The Dutch firm's design combines "three or potentially four" suction bucket foundations.
The firm have yet to decide whether to use steel or concrete on supports between the foundation buckets and the tower.
SPT Offshore is currently "further detailing the design" and aims to have a working demonstration "in the next 12 months", it said.
Previous suction pile designs have comprised lattice tubulars on top of the pile foundations, while SPT Offshore’s single-tube concept is believed to be the first of its kind.
SPT Offshore believes the mono tubulars will be three times cheaper than jackets, while the suction piles can be installed quickly (in around three hours) and quietly without causing any shocks to the foundation or the marine environment.
At the end of the turbine’s lifespan, suction piles can also be removed without leaving a trace, the offshore specialist stated.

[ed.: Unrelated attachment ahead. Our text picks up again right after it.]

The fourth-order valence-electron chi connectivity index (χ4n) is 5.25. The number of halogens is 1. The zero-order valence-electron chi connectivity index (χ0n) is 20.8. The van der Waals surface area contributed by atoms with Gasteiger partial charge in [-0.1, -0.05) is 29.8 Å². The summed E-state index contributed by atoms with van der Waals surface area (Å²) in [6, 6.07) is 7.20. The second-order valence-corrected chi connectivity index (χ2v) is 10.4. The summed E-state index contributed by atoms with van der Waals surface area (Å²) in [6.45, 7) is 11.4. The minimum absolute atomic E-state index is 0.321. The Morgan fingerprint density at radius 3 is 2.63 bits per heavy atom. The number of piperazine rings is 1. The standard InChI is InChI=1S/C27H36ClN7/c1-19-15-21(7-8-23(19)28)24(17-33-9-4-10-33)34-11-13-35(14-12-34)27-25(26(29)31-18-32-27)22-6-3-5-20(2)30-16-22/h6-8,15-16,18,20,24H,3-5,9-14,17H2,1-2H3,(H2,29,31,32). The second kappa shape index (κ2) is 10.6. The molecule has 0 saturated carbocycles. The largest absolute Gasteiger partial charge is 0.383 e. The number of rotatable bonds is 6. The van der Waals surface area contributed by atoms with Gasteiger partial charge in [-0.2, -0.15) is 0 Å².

SPT Offshore has previously installed more than 500 suction piles, the company said. It has designed suction bucket foundations for five transformer substations for Dong Energy and supplied suction pile foundations for the substation at the 402MW Dudgeon project.
The suction bucket foundation creates a vacuum to secure the foundation to the sea floor. Pumping air back into the bucket reverses the suction process and aids the removal of the structure.